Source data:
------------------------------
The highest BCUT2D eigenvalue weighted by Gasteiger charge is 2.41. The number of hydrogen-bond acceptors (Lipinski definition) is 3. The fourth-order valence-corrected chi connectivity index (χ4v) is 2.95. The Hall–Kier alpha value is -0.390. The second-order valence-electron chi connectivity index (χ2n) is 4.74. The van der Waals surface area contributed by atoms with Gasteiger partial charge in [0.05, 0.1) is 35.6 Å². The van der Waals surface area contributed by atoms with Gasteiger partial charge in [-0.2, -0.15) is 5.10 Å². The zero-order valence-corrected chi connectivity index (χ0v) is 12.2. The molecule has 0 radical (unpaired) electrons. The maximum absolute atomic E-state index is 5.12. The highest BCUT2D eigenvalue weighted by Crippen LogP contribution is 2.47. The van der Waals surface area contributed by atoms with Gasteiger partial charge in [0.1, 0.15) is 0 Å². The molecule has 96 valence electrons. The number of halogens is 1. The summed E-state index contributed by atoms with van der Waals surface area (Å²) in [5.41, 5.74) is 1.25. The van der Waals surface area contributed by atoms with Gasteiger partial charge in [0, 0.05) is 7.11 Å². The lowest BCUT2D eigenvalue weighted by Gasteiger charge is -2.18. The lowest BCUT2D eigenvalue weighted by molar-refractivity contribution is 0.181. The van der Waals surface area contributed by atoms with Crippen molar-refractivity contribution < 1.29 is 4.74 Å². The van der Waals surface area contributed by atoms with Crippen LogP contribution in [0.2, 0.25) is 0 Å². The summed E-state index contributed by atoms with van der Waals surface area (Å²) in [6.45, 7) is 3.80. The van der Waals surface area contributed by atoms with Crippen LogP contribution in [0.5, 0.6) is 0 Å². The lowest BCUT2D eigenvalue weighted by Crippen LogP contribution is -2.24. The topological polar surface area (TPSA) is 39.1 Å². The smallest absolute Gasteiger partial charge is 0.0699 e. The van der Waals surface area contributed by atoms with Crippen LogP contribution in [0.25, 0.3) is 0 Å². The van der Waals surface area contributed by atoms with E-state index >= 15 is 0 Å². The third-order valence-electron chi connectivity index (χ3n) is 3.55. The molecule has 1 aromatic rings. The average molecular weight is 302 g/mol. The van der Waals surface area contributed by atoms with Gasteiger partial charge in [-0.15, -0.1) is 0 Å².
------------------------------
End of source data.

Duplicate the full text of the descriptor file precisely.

The highest BCUT2D eigenvalue weighted by Gasteiger charge is 2.41. The number of hydrogen-bond acceptors (Lipinski definition) is 3. The fourth-order valence-corrected chi connectivity index (χ4v) is 2.95. The Hall–Kier alpha value is -0.390. The second-order valence-electron chi connectivity index (χ2n) is 4.74. The van der Waals surface area contributed by atoms with Gasteiger partial charge in [0.05, 0.1) is 35.6 Å². The van der Waals surface area contributed by atoms with Gasteiger partial charge in [-0.2, -0.15) is 5.10 Å². The zero-order valence-corrected chi connectivity index (χ0v) is 12.2. The molecule has 0 radical (unpaired) electrons. The maximum absolute atomic E-state index is 5.12. The highest BCUT2D eigenvalue weighted by Crippen LogP contribution is 2.47. The van der Waals surface area contributed by atoms with Gasteiger partial charge in [0.1, 0.15) is 0 Å². The molecule has 96 valence electrons. The number of halogens is 1. The summed E-state index contributed by atoms with van der Waals surface area (Å²) in [5.41, 5.74) is 1.25. The van der Waals surface area contributed by atoms with Gasteiger partial charge in [0, 0.05) is 7.11 Å². The lowest BCUT2D eigenvalue weighted by Gasteiger charge is -2.18. The lowest BCUT2D eigenvalue weighted by molar-refractivity contribution is 0.181. The van der Waals surface area contributed by atoms with Crippen molar-refractivity contribution < 1.29 is 4.74 Å². The van der Waals surface area contributed by atoms with Crippen LogP contribution in [0.2, 0.25) is 0 Å². The summed E-state index contributed by atoms with van der Waals surface area (Å²) in [6.45, 7) is 3.80. The van der Waals surface area contributed by atoms with Crippen LogP contribution in [0.5, 0.6) is 0 Å². The lowest BCUT2D eigenvalue weighted by Crippen LogP contribution is -2.24. The topological polar surface area (TPSA) is 39.1 Å². The smallest absolute Gasteiger partial charge is 0.0699 e. The van der Waals surface area contributed by atoms with Crippen LogP contribution in [0.25, 0.3) is 0 Å². The van der Waals surface area contributed by atoms with E-state index >= 15 is 0 Å². The third-order valence-electron chi connectivity index (χ3n) is 3.55. The molecule has 1 aromatic rings. The average molecular weight is 302 g/mol. The van der Waals surface area contributed by atoms with Gasteiger partial charge in [-0.15, -0.1) is 0 Å².